Last night and into the wee hours of this morning (until four, to be exact) K. and I sat in bed and watched the first two installments of The Lord of the Rings, because, although we do live in a cave, we like to peek outside once in a while. How was it outside? Well, the scenery was breath-taking, but as for Frodo and friends, they're boring. This is not an I-have-the-attention-span-of-a-gnat-and- therefore-can't-appreciate-shit boring, this a can-you-be-any-more-predictable- and-Hollywood-? boring. While I understand that the source material for the movies is also boring (I never made it through the first book), I thought that I could find a glimpse of the cause for the collective hysteria surrounding the movies. Nah. The battle scenes and camera angles felt like something out of a video game, there were far too many meaningful glances, and the open idyll scenes dragged. Peter Jackson did do a fabulous job creating tension in the first film, though. Every time there were frolicking, lovey-dovey, or righteous-wisdom-being-spoken anything on screen, I found myself longing for the Ring Wraiths to appear. The scene in which Gollum has a prolonged conversation with his lesser half was also fun, if only because the actual mechanics of making a conventional Hollywood film were laid bare. Oh, and the elves, when they weren't speaking their elvish truths and were kicking some butt, were pretty cool too. While this makes it sound as though I wanted fluff and not something profound from The Lord of the Rings, I prefer my profound worded as something other than clichés. It may be an epic world, but no one should have to speak like a soap-box preacher.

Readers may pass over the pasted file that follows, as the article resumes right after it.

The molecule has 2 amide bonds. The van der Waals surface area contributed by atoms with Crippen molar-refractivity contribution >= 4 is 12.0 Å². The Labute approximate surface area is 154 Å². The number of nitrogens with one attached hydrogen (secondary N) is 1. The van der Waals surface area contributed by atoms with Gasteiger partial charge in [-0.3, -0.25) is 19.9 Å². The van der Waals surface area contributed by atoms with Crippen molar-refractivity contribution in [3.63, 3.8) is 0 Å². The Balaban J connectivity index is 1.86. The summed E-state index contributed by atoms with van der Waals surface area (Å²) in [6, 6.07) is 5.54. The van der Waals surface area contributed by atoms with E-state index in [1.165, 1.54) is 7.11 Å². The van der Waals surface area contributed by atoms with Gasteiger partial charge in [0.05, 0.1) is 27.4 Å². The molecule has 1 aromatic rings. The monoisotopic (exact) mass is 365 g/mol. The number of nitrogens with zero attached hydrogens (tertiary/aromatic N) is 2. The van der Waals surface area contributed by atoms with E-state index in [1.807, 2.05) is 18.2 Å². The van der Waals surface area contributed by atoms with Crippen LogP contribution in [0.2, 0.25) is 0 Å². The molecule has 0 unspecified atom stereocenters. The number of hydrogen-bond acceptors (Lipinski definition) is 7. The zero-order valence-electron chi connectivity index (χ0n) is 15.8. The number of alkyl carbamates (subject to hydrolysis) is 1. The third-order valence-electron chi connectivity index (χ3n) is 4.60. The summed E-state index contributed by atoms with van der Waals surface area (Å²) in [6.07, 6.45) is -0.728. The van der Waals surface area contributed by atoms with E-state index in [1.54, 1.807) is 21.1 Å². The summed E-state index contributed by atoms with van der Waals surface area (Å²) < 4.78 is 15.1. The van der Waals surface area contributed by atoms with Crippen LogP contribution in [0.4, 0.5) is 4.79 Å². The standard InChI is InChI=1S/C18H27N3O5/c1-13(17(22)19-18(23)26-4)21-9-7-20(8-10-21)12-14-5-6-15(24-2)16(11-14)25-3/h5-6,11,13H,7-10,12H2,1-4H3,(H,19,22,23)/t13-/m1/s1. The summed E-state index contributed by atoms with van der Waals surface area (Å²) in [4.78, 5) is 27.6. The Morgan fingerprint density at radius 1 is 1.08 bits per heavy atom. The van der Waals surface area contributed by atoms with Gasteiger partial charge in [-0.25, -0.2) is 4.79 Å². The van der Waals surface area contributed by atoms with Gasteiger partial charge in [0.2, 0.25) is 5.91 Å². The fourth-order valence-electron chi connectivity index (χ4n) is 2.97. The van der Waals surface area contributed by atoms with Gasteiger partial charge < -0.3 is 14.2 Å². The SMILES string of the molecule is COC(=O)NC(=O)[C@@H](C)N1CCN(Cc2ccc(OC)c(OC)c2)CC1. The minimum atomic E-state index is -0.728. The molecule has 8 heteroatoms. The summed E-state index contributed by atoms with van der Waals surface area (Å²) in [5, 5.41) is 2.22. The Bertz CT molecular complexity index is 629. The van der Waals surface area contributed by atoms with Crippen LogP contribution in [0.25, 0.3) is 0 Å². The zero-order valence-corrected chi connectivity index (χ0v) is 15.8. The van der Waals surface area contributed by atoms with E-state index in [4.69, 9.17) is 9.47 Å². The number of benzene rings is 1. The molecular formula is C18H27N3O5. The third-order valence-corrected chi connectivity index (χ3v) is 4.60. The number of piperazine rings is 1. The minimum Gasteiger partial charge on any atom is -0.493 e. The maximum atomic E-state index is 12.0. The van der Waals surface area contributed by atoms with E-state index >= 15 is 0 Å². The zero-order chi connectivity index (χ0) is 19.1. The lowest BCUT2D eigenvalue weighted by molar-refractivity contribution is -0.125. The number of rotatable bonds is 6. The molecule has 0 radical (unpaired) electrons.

Wither Cancon? (It's a pun, I do know how to spell.) -Zh.


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